By late 2013, Guinn’s relationship with DJI had soured, and he was forced out after the company shuttered its Austin operation. Guinn sued and took his revenge one step further by joining 3D Robotics the following February. (DJI and Guinn later settled out of court.) With his fellow former DJI America employees in tow, Guinn, as chief revenue officer set up an Austin office for 3D Robotics that handled marketing and sales.
“In meetings, he would always say ‘I want to fucking kill DJI,’” remembered one former 3D Robotics employee.
Together, Guinn and Anderson dreamt up the Solo to challenge the Phantom’s hegemony. Instead of white, Solo would be black and offer features–such as scripted flight paths, open code for developers and responsive customer service–that DJI lacked at the time. Despite its relatively steady do-it-yourself parts business that was bringing in $10 million a year, 3D Robotics focused all its resources on its new drone and acquired Sifteo, a consumer electronics game maker with no prior drone experience, to form the project’s core engineering team.
When 3D Robotics launched Solo in April 2015 at the National Association of Broadcasters conference in Las Vegas, The Verge said it “may be the smartest drone ever,” extolling the device’s self-piloting features and its control of an on-board GoPro. Drone followers also celebrated that there was now an alternative to the Phantom, a prospect that worried 3D Robotics’ main competitor. That spring, DJI founder and CEO Frank Wang traveled to Berkeley to talk with Anderson and offered to buy the company outright, according to one person who witnessed the meeting. The 3D Robotics CEO, who was about to start shipping Solo, declined. 3D Robotics was in for the long haul.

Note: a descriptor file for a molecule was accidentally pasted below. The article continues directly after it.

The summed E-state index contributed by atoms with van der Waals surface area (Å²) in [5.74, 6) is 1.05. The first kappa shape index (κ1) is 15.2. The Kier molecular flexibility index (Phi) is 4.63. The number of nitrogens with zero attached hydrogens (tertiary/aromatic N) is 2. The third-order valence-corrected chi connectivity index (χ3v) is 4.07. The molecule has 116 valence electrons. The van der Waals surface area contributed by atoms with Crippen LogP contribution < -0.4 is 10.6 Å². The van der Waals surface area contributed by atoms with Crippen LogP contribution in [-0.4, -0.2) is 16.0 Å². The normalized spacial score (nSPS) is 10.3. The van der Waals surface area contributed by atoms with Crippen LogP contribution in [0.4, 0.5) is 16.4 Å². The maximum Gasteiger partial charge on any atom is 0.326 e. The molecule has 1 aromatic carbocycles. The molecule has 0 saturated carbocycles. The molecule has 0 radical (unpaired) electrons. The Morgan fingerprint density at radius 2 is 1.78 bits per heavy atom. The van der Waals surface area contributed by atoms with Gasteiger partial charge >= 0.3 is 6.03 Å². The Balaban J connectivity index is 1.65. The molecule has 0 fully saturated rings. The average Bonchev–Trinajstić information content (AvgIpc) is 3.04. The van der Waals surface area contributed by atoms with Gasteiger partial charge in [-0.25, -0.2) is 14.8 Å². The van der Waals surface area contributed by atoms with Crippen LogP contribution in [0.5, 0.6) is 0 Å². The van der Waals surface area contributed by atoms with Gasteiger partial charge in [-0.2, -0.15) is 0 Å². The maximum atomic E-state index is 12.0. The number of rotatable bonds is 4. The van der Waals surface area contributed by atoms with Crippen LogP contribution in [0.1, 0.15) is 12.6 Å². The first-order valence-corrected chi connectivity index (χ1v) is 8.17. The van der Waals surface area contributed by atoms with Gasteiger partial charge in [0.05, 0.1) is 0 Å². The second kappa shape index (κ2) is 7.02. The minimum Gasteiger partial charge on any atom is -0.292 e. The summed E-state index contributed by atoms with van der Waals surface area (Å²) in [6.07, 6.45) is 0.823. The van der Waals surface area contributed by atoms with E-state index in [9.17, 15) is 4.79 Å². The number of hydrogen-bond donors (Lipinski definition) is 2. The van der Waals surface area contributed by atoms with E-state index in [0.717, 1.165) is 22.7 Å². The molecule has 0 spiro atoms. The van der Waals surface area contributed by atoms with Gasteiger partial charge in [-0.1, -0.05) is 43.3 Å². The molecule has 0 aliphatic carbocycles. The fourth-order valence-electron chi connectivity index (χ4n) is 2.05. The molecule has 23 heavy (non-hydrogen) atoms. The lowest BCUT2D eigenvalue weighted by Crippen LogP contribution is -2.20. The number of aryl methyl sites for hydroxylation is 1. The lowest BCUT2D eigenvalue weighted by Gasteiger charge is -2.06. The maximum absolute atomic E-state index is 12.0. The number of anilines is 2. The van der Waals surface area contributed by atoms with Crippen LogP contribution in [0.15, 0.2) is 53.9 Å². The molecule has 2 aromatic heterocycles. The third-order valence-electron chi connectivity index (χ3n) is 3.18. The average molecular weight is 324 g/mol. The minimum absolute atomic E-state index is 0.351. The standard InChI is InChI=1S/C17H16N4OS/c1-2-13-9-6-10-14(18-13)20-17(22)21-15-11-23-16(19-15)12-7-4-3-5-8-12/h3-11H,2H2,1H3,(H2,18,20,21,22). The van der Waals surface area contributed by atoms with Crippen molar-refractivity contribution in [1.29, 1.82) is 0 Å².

Former employees told FORBES that they noticed issues with Solo as soon as the devices hit the shelves of Best Buy in June 2015. “Things were never going to plan after the Solo launch,” said one.
The drone’s GPS system sometimes failed to connect correctly to ensure stable flight, causing the drone to fly away or crash. The gimbal, or camera-stabilizing device, faced production delays and the first Solos hit the market without this add-on, making it unsuitable for photos and video, the chief use of most consumer drones. “Making the gimbal was harder than making the drone,” said Guinn, who noted that the devices didn’t get to customers until August, a full two months after Solo’s launch.
Still, 3D Robotics executives remained bullish on Solo’s potential, forecasting huge sales for the holiday season. According to one employee, CFO John Rex and Anderson, who had already committed to make 60,000 of the quadcopters with contract manufacturer PCH International, decided in mid-June with less than a month of sales data that an additional 40,000 devices should be built. That represented a significant commitment, said another person who helped engineer Solo, because each drone and its gimbal cost more than $750 to manufacture and ship to retailers. Though the company was able to raise $64 million in 2015, most of that was sunk into manufacturing costs, sources told FORBES.